LONDON (Reuters) - Bankers advising parcel delivery companies UPS (UPS.N) and TNT Express TNTE.AS are set to miss out on $55 million in fees after UPS withdrew its 5.2-billion-euro bid ($6.9 billion) for TNT due to opposition from antitrust regulators.
TNT's bankers, Goldman Sachs and Lazard, and Deutsche Bank, which helped the Dutch group's largest shareholder PostNL, would have split the remaining $20-$25 million, the data consultant estimates.
The payout would have been around 10-15 percent higher than the average for deals of a similar size because UPS had made an unsolicited approach to TNT Express, Freeman estimates.
Morgan Stanley, acting as principal financial adviser to UPS was likely to earn the lion's share of the UPS fee pot, up to around 50 percent, with Bank of America and UBS sharing about 25 percent each.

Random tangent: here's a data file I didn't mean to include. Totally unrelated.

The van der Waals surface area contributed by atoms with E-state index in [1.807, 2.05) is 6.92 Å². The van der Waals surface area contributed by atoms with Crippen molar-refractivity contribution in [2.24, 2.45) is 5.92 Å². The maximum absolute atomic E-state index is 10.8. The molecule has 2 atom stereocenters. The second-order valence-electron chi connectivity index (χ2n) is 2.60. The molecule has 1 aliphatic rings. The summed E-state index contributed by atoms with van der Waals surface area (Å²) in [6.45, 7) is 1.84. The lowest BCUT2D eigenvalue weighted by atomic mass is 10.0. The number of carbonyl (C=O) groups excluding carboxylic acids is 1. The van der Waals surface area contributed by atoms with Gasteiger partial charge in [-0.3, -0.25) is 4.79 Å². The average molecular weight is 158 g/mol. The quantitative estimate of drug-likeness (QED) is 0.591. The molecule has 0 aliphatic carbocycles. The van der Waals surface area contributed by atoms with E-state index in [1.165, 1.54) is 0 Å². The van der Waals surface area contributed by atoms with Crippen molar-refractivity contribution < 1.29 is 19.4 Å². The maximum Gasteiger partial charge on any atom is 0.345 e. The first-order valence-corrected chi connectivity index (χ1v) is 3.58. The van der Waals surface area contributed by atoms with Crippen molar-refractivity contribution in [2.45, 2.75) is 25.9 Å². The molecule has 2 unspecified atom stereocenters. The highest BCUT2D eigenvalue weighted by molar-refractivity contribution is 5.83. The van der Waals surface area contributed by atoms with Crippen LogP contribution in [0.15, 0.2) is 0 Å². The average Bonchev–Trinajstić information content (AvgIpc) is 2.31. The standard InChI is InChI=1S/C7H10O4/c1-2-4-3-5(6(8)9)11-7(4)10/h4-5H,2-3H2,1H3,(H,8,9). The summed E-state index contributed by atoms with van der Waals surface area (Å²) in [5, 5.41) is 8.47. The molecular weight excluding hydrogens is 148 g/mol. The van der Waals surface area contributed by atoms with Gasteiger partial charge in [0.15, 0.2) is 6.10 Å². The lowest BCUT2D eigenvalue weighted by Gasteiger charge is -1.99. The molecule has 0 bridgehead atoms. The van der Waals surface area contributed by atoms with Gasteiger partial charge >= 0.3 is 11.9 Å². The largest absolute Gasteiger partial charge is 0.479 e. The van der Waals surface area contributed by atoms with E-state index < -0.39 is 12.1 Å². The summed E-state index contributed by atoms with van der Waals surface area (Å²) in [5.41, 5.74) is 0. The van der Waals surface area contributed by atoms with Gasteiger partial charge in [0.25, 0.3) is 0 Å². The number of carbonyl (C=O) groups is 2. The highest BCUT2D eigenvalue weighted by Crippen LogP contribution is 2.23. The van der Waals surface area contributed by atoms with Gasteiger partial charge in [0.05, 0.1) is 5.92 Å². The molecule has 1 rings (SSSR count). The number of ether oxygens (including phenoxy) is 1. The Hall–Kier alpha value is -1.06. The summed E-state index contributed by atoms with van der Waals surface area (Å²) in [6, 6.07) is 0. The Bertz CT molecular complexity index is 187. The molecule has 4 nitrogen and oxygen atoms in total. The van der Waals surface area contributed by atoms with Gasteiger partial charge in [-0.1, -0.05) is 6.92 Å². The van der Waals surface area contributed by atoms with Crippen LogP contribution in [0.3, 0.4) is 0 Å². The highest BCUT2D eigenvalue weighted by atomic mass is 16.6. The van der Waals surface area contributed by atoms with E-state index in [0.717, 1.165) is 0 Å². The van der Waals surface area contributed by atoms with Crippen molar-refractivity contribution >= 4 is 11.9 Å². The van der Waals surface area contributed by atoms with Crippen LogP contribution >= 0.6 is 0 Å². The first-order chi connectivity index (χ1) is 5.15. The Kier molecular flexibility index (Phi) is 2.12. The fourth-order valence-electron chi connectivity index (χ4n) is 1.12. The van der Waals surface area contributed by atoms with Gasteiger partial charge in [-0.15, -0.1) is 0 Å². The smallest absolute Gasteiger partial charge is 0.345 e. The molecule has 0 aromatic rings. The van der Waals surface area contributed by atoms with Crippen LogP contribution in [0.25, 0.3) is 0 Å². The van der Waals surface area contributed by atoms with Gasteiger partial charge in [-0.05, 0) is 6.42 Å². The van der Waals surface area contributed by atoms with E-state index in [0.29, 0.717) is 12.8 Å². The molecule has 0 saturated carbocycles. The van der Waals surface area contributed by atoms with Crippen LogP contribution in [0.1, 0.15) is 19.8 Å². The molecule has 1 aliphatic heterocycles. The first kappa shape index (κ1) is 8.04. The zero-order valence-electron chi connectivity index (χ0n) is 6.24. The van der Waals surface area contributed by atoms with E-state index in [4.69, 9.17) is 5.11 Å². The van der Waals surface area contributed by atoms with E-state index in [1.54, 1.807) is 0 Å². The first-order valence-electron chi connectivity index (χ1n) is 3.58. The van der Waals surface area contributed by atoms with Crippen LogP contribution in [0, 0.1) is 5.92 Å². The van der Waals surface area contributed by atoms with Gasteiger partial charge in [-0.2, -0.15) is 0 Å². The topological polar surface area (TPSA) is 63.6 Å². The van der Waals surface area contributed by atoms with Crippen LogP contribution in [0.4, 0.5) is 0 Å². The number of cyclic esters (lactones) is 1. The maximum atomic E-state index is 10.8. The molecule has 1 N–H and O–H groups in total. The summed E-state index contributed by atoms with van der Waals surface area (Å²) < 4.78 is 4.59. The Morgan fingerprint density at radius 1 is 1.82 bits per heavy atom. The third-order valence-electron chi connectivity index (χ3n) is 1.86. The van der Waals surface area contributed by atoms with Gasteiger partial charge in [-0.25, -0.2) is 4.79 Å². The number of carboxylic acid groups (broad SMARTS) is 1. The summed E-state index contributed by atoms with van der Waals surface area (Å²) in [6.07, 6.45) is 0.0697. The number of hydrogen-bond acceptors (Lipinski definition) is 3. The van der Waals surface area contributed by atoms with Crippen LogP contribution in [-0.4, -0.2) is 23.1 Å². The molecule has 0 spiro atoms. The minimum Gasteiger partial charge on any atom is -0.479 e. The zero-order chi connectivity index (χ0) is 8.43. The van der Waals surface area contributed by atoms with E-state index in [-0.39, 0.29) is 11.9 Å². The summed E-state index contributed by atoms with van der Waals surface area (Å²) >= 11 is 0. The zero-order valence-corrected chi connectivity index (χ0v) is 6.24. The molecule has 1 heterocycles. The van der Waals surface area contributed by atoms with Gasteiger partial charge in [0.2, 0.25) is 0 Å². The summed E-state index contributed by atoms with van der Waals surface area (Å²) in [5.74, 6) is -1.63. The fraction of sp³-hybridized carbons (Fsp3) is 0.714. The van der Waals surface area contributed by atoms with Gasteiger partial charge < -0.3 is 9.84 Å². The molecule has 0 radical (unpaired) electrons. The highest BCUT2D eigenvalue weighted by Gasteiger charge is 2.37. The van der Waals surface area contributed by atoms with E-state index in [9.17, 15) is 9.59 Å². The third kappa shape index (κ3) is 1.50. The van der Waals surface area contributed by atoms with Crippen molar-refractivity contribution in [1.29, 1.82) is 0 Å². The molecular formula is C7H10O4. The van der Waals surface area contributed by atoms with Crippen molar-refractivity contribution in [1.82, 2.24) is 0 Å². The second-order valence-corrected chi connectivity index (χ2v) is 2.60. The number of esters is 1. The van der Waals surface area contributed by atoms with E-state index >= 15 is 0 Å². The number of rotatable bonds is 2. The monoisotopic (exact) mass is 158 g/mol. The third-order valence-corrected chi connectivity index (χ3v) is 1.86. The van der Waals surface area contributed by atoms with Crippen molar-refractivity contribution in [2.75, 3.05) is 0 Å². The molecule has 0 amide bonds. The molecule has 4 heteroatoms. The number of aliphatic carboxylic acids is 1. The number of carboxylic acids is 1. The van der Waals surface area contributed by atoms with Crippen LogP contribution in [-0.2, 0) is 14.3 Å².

Of the remaining $20-25 million of fees, Goldman Sachs could have earned around 60 percent. Lazard, which advised TNT's advisory board was set to receive 2.5 million euros ($3.3 million), a source familiar with the matter told Reuters.
All of the advisers contacted by Reuters declined to comment.
UPS dropped its bid for TNT Express after the European Commission, the antitrust watchdog for the bloc of 27 countries, informed the two companies it was working on a decision to prohibit the proposed acquisition.
The value of mergers and acquisitions globally edged slightly higher last year, rising 2 percent to $2.6 trillion according to Thomson Reuters/Freeman Consulting data.
But a reduction in the number of large deals translated into a drop in fees, down 13 percent to $24.7 billion - bad news for investment banks facing higher costs from tougher capital rules and regulatory probes.
($1 = 0.7493 euros)
Reporting by Sophie Sassard and Anjuli Davies; Editing by Mark Potter